After the events of 2020 so far, is anyone NOT stressed? Here’s the good news, whilst stress is all around us, our everyday habits can help us tackle stress head on. Move More - if you are an exercise avoider (like me,) you will always be able to find something more enjoyable to do than get active. The benefits of moving more, sitting less and getting active for our physical and mental health are undeniable and well documented. A mere 20 minutes of activity has been shown to improve our mood for up to 12 hours so making time as part of our morning routine can help you deal with stressful triggers the day may present. Mindfulness and Meditation - Psychological research has shown when our minds wander we are more likely to be unhappy and research from Harvard shows our minds wander up to 47% of the time! Cultivating a mindful approach to the day to day routine helps us focus and be present which helps us feel happier and more optimistic. A regular formal practice of Meditation has been shown to improve anxiety, depression, pain quality of life as well as maintaining a healthy mind and increase wellbeing Practice Appreciation and Gratitude - Many studies have shown the link between being grateful and elevated levels of positive feelings. Described as foundation of wellbeing, gratitude has been shown to decrease depression, increase resilience, improve sleep decrease risk of heart disease and improve relationships. Why? Taking time to express gratitude helps us slow down and focus on the present rather than being distracted by the ‘to do list’. Forgiveness - whilst forgiving those who have hurt or harmed us in some way is not easy, the act of forgiving helps our own wellbeing and has been shown to have significant health benefits The Stanford Forgiveness project has demonstrated that forgiveness reduces stress, anger depression and help with feelings of optimism, as well as supporting our immune system and reducing our risk of heart disease and chronic pain. Social Networks - connecting with those we care about can have a buffering effect on stress. Supportive positive relationships work both ways - a study of 700 older adults showed that those who gave love and support to others reported significantly fewer health issues. Sleep - Recognising your sleep is suffering is a corner stone of our mental health and wellbeing. Simple steps to help with sleep include switching devices off in the evening, avoiding caffeine after 2pm, keeping your bedroom cool and having a notebook by your bed to write down worries that pop into your mind before bed. Keep Well Dr Clara Russell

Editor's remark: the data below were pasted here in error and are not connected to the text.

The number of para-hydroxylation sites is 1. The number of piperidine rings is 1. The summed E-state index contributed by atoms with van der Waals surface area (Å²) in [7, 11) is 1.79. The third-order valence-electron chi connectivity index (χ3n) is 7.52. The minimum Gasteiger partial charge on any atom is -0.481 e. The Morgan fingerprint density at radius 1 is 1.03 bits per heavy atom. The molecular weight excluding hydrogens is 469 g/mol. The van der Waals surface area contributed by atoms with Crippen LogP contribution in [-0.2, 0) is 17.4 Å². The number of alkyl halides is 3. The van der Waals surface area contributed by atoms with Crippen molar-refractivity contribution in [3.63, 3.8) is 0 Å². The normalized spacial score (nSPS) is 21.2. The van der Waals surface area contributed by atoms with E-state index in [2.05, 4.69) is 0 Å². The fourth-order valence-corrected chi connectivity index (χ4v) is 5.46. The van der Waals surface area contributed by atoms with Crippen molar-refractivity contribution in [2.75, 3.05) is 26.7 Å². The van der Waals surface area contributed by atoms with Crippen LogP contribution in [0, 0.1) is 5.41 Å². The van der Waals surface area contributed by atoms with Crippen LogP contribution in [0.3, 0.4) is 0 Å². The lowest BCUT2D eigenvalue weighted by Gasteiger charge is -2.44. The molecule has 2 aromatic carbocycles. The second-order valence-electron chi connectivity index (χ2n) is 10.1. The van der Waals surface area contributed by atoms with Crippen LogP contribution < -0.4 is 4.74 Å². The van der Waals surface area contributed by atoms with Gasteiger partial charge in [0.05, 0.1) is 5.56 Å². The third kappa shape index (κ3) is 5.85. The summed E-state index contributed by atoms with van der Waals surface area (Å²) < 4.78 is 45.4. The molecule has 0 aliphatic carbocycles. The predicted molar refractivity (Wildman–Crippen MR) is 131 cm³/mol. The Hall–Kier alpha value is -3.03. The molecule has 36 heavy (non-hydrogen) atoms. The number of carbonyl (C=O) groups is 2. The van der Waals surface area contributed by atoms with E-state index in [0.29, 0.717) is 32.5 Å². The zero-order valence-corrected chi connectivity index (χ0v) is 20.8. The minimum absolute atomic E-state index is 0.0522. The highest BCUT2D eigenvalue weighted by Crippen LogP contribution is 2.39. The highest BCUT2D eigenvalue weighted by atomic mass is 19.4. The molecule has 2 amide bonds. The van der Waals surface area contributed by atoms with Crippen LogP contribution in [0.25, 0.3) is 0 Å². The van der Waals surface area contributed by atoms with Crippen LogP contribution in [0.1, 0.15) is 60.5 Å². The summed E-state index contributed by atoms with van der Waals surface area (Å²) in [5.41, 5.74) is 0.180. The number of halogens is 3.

Stress is very common at the moment with so much uncertainty and a lack of control so it’s no wonder that we are frazzled and left feeling exhausted. Many people are on the redundancy rollercoaster too, which can understandably hit confidence, sap energy and create worries about finances and the future.
Stress is all around us everyday. As we take each day one at time in these unusual and frightening times our stresses may be different. Rushing to get to work on time and drop the kids off may have been replaced for now by trying to battle with home schooling and manage Zoom calls. Financial and health worries are in the forefront of our every day thoughts in ways that they may not have been before. Loneliness and isolation are the new norm for some of us as we face another day indoors.